The sunshine never lasts beyond dusk, but the clouds are more faithful. They stay, in dark and light. Darkening the light, and lightening the dark. Like a patchwork quilt – each patch brings out the hue adjacent to it. Each emphasising the other. Telling us of its importance – that the good and the bad together complete a cycle. February 29, completed itself with all three shades – white, black and the grey. Nature, too, has its own philosophy. It sings its own song.

There are two things especially today of which I am really happy. One is that, and I say it with no less pride, that my driving has improved. A few days ago, I almost, almost killed a puppy. But, of course, it was not my fault. It was his (and frankly, with the canine endemic in Srinagar, most Srinagarites wouldn’t even have minded a dog less in the city – there are just too many of them – but that’s a separate story. I am glad the dog lived). Today I killed none. Far from it. Yay!
The second and more important thing is that being on Twitter finally paid. I found this. It’s an organisation working for spreading literacy. You can read their story here. The Read Aloud Day on March 7 is a brilliant idea. I’d encourage all of you, readers of this blog, to participate. (Perhaps you can start by reading out my blog aloud to all the family, relatives, friends, families of relatives and friends. That would be a good thing to do.) I am participating, and have chosen a wonderful ‘book to read aloud’. A perfect choice, if I may say so myself. So, keep watching this space to stay updated on the book (and dead dogs, if any!).

Also, take some time, to tell me what you are planning to read – if at all anything.

For Spring is Sure to Follow

In the part of the world where I come from February is not spring. February is a part of the legend called winters. But on days like these the sun shines through, and though there are no new leaves, no flowers – the sky shines like spring. Pseudo-spring.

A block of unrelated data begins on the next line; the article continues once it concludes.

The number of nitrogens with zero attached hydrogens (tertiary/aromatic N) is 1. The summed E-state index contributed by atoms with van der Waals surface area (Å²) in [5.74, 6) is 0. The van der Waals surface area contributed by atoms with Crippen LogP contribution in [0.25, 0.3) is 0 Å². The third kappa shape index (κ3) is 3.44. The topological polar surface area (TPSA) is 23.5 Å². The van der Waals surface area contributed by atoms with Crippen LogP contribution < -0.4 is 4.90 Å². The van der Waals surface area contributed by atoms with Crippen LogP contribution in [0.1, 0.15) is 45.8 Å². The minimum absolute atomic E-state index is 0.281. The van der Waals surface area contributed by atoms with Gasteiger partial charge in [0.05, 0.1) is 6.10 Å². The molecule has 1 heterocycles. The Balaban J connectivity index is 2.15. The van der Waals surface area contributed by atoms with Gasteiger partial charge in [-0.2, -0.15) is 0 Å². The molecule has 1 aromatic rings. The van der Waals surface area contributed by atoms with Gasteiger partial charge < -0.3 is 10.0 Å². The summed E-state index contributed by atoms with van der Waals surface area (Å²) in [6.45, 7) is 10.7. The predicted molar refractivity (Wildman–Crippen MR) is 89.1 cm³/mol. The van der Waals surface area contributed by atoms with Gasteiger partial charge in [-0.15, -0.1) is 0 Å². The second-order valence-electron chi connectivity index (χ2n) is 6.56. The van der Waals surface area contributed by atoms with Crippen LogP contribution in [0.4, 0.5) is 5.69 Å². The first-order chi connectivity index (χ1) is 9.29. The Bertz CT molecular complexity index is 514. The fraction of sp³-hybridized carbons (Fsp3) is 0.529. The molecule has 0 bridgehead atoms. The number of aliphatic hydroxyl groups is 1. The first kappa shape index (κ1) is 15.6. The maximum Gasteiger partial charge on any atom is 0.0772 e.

The afternoon temperature was 12 degrees Celsius, and the sun shone brightly. On the bund, where I happened to walk this afternoon, the sun shone brightly.  The Jhelum sparkled in the newly found light. The pigeons, domesticated by the houseboat dwellers, flew in circles over it.
 On the brown grass and barren trees, the spring-like sunlight, produced a unique effect. Autumn-like . But not quite autumn, yet. The spring buds are already there.
The sunshine is there, too. But no, it’s not spring yet. Let us pause for a while. Let’s celebrate chilla-e-bachh – the little chilla – for a while.
This year’s winter – the chilla-e-Kalaan – the elder brother will not be easily forgotten. But let the smaller sibling take its time. So while we still have our kangris and hamamsburning, and our pherans and daraaz in use, let’s celebrate this medley of seasons. This cameo of an autumny-spring in winter.  (Thats my invention – the word ‘autumny’).
And as usual, Charles Dickens says it the best.“It was one of those March days when the sun shines hot and the wind blows cold: when it is summer in the light, and winter in the shade.”